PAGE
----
Into the Sound

Jacob Petrie could have gone to Harvard, but he went into the woods instead

Stephen Schlange

The sun had finally peeked through the spring clouds, and Jacob Petrie knew that this was the day he was going to tell the story of his winter. It was March of last year. He'd gone running earlier in the day and now was soaking in the sort of warmth he'd missed after several snowbound months living on the shores of Priest Lake. He was ready now. He'd been practicing for this. He was going to paint a picture, through music, of his experiment in the woods.

Two days spent in a fury of inspiration later, he had seven tracks of synthesizer-driven instrumental music. The then-22-year-old called the album Live Right, a phrase that had become his personal motto after nearly a year without as much as a cellphone or Internet connection. He's proud of the result, but in a different world, with just a few different choices, Petrie wouldn't have spent his winter in the wilds, but in the library at the Harvard School of Law. He'd been accepted to the most prestigious law school in the country, but he wanted to make music.

So he made music.

Almost all the walls of Petrie's first-floor downtown Spokane apartment are bare. But there's one small poster of John Lennon sitting at a white piano on the wall nearest the bank of synthesizers, mixing boards and other assorted gadgets where Petrie, with a shaved head and a defensive-back build beneath a plain T-shirt, composes his music. Things are shockingly clean — even the bathroom where his bachelor's degree from the University of Montana sits framed above the toilet and the kitchen from which he'll pour me a glass of water.

The occasional car buzzes past his window. It's not loud, but it's deafening compared to the sort of quiet you'll find during a winter at Priest Lake, where the population dwindles from its summer peak down to a few hardy souls, and where everything from buying a gallon of milk to getting your mail becomes exponentially more difficult, despite the lake's relative proximity to Spokane.

I ask Petrie how he ended up at his parents' lake cabin instead of Harvard. It will take two more meetings and nearly seven hours for him to answer that question. And he does so in a near-monologue that amounts to a relatively complete record of the past three years of his life. The narrative is always linear — one step leading to another, one decision affecting the next, all of it somehow coming back to music. If I take him off course, he navigates us back to the story, even if it's an hour later. This can be exhausting, because if you ask about Priest Lake, you need to know about college, and you'll only grasp his college experience if you learn about his youth.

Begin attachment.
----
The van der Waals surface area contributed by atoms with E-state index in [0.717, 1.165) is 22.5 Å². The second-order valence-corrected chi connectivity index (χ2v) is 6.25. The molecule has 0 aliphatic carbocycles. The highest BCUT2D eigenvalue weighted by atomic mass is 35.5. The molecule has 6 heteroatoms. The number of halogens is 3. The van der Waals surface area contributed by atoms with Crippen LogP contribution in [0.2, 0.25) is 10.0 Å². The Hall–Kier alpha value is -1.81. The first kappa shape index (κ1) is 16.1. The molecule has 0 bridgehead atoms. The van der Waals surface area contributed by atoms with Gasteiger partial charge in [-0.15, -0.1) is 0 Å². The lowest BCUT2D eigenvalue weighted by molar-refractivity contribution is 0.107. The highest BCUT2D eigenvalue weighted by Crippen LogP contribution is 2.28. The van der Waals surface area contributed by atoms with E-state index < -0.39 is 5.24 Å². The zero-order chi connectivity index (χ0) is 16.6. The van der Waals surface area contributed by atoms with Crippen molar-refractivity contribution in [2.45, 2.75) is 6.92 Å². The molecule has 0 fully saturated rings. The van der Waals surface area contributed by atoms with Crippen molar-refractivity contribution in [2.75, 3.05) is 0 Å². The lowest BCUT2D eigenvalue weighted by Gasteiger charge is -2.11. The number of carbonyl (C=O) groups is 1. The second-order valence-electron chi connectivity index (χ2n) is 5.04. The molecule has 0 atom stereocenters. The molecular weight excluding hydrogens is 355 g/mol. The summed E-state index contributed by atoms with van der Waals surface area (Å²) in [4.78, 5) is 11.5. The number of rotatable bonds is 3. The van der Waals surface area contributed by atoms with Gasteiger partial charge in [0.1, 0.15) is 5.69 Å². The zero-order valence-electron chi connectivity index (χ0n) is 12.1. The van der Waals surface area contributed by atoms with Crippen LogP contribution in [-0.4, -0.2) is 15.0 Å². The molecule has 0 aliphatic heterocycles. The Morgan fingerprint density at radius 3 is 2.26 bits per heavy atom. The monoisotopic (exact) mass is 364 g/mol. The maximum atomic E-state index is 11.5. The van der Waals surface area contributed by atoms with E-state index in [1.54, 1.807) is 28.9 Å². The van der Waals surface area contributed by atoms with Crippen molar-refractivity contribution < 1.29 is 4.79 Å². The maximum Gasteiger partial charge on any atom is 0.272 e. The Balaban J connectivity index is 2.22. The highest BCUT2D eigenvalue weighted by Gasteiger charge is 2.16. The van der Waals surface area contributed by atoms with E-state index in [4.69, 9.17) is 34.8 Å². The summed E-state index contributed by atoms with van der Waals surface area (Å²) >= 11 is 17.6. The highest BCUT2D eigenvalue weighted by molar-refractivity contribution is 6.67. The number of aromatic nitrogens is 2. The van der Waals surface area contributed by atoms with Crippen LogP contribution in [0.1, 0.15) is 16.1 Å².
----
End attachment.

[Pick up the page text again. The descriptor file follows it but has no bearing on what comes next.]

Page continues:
"I ate lunch in the bathroom the first day of high school. It's not a sob story, it's just the truth," says Petrie.

He came to Ferris High School from Odyssey, a Spokane public school program for gifted youth where he was, by and large, with the same group of 20 or so kids for four straight years. By the time he was in eighth grade, his skill with the saxophone had him playing with the high school jazz band in the mornings before heading to Odyssey. He was taking a number of private lessons and had excelled at a number of instruments by the time he reached high school, where he said the initial challenge was learning how to make friends.

He didn't struggle with music, though. He studied under skilled Spokane musicians like David Dutton and Brian Bogue and played in the Spokane Youth Symphony. At the same time, he was diving headfirst into rock music, applying the same intensity.

"I got lucky. My older sister is five years older than me and she had every Radiohead album that was out at that point," says Petrie, who remembers lying on his bed and disappearing into the sounds of OK Computer.

By high school, he was taking lessons for oboe, saxophone and piano while also dabbling in guitar. Music was pretty much everything, and he was damn good at it. But on the ride back from a lesson one day, Petrie waited for the car to stop before he told his mom he was done. He'd later ask his mom to sell his oboe and saxophone.

"It was hard for us because we thought, 'You have so much talent and ability that it should be part of your life,'" says his mother, Linda Petrie, an administrative law judge who works for the state of Washington. Jacob's father, Gair, also is an attorney in Spokane.

Linda and Gair figured their son was too young to be so singularly focused. So from there, Petrie tells of devoting himself to a number of pursuits for the rest of high school: the JV baseball team, debate, track and field, girls, partying, making hashbrowns. School, though, never attracted that laser focus.

"I didn't like going to class, didn't like doing homework. I was the typical kid who wasn't yet working to their potential," says Petrie, who would get a C in an AP class only to smash the AP exam with a top score.

He graduated with about a B average and applied to only one school — the University of Montana — and even that was on a whim. His parents were willing to pay for his school, but only if he maintained a 3.0 grade point average.

He arrived in Missoula the following fall. He played lacrosse, studied psychology and figured he'd become an English teacher. Just two and a half years later, though, he was ready to graduate with a 3.99 GPA and one of the top LSAT scores in the country. He set his sights on the nation's top law schools, Harvard being at the top of the list, and by his standards, the only school on the list.